Double Play: James Benning and Richard Linklater Wins Best Doc at Venice Film Fest

For years, filmmaker and CalArts faculty member James Benning has earned accolades for his work behind the camera. But the director of such experimental films as RR11 x 14 and One Way Boogie Woogie was recently recognized at the 70th Venice Film Festival for his onscreen persona in the documentary Double Play: James Benning and Richard Linklater.

Director Gabe Klinger’s film profile of Benning and fellow filmmaker Linklater (Slacker, Before Sunrise) earned the Venezia Classici Award for Best Documentary at the festival, which was presented at festival’s closing on Sept. 7.

Double Play: James Benning and Richard Linklater is a low-budget documentary that was largely shot during the course of a weekend in Austin, Texas, and completed with the aid of a Kickstarter campaign. Klinger captures the two quintessential American filmmakers, who first met in 1988 through the Austin Film Society, in conversations ranging from art and sports to friendship. Klinger also intersperses archival footage and film clips among the dialogue.

From a feature on Double Play in The Chicago Tribune:

The men seemed like complete opposites, Klinger wrote in a recent essay for Filmmaker magazine, and yet they have an enduring kinship: “The guy who made ’10 Skies,’ which comprises 10 static shots of clouds as they move across the sky, and the guy who made ‘School of Rock’ — who knew?” Benning is 70; Linklater 53. Klinger was able to convince them to meet up in April to talk, knock around and maybe play a little baseball. “My biggest nightmare was that the two would flake and I would be left with my crew of 12 shooting tumbleweeds (something Benning would surely appreciate).”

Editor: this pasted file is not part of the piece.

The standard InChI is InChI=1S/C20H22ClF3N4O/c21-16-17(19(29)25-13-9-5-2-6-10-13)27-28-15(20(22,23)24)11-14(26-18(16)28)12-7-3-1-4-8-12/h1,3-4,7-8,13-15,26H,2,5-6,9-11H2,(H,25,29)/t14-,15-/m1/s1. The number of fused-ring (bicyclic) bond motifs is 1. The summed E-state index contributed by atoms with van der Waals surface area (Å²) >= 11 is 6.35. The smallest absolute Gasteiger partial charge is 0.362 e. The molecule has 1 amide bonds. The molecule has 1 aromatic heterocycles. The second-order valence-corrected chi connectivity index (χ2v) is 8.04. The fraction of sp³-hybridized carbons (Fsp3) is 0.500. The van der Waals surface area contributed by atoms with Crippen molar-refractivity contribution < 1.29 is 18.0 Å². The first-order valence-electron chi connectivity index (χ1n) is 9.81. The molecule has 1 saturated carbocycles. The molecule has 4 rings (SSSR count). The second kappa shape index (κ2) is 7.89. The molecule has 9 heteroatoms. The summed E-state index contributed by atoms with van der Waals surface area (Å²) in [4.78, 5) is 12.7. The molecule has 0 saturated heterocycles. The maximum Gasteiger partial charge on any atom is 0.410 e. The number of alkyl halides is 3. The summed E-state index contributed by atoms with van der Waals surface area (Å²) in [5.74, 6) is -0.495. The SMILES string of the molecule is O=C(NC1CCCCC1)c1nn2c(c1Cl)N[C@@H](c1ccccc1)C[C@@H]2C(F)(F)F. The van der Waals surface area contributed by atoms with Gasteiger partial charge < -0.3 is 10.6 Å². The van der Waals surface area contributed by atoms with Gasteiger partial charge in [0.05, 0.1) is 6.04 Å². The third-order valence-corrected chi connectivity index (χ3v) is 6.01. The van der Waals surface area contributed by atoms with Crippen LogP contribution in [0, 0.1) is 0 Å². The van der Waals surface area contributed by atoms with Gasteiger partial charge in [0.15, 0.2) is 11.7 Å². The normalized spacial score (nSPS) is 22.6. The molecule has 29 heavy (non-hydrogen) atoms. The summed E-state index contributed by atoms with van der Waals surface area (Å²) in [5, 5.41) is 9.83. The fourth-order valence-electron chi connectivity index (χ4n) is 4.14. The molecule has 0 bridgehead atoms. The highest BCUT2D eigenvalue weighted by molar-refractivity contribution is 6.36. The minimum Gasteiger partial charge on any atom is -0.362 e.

“What sparked the idea?” Klinger said when I tracked him down by email in Venice. “Something about these two filmmakers being different and alike. That they are both former college baseball players also intrigued me. And also that I like them very much both as people and filmmakers. And that their films embody so much of America, its follies and its splendors.”

“When you get down to it, they’re both a couple of weird outsiders who are incredibly lucky to have been able to keep making films exactly in the way that they have always set out to make them,” Klinger said. “In the end, these guys aren’t so different. They’ve consistently made personal films that manage to express a particular world view, and that has become very rare in American cinema.”

A 2014 U.S. release is already planned by the New York-based digital distributor FilmBuff.

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